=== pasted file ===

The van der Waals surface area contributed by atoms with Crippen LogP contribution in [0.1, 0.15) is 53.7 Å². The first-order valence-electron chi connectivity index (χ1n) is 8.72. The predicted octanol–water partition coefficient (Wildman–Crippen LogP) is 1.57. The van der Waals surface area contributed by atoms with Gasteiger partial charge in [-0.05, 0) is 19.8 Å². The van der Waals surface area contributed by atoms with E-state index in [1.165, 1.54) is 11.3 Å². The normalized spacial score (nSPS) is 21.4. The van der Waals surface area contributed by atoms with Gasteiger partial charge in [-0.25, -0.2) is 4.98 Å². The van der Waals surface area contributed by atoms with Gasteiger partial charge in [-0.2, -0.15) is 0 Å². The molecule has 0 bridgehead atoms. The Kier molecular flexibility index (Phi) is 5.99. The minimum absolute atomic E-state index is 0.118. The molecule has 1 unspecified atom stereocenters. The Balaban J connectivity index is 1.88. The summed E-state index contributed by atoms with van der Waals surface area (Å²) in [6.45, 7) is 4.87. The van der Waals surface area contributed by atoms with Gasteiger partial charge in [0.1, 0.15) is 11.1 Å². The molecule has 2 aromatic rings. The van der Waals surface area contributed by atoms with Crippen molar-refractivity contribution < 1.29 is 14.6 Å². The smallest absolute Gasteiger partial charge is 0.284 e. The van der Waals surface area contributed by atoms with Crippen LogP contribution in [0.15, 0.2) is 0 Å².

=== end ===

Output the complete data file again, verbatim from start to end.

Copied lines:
The van der Waals surface area contributed by atoms with Crippen LogP contribution in [0.1, 0.15) is 53.7 Å². The first-order valence-electron chi connectivity index (χ1n) is 8.72. The predicted octanol–water partition coefficient (Wildman–Crippen LogP) is 1.57. The van der Waals surface area contributed by atoms with Gasteiger partial charge in [-0.05, 0) is 19.8 Å². The van der Waals surface area contributed by atoms with E-state index in [1.165, 1.54) is 11.3 Å². The normalized spacial score (nSPS) is 21.4. The van der Waals surface area contributed by atoms with Gasteiger partial charge in [-0.25, -0.2) is 4.98 Å². The van der Waals surface area contributed by atoms with Gasteiger partial charge in [-0.2, -0.15) is 0 Å². The molecule has 0 bridgehead atoms. The Kier molecular flexibility index (Phi) is 5.99. The minimum absolute atomic E-state index is 0.118. The molecule has 1 unspecified atom stereocenters. The Balaban J connectivity index is 1.88. The summed E-state index contributed by atoms with van der Waals surface area (Å²) in [6.45, 7) is 4.87. The van der Waals surface area contributed by atoms with Gasteiger partial charge in [0.1, 0.15) is 11.1 Å². The molecule has 2 aromatic rings. The van der Waals surface area contributed by atoms with Crippen molar-refractivity contribution < 1.29 is 14.6 Å². The smallest absolute Gasteiger partial charge is 0.284 e. The van der Waals surface area contributed by atoms with Crippen LogP contribution in [0.15, 0.2) is 0 Å².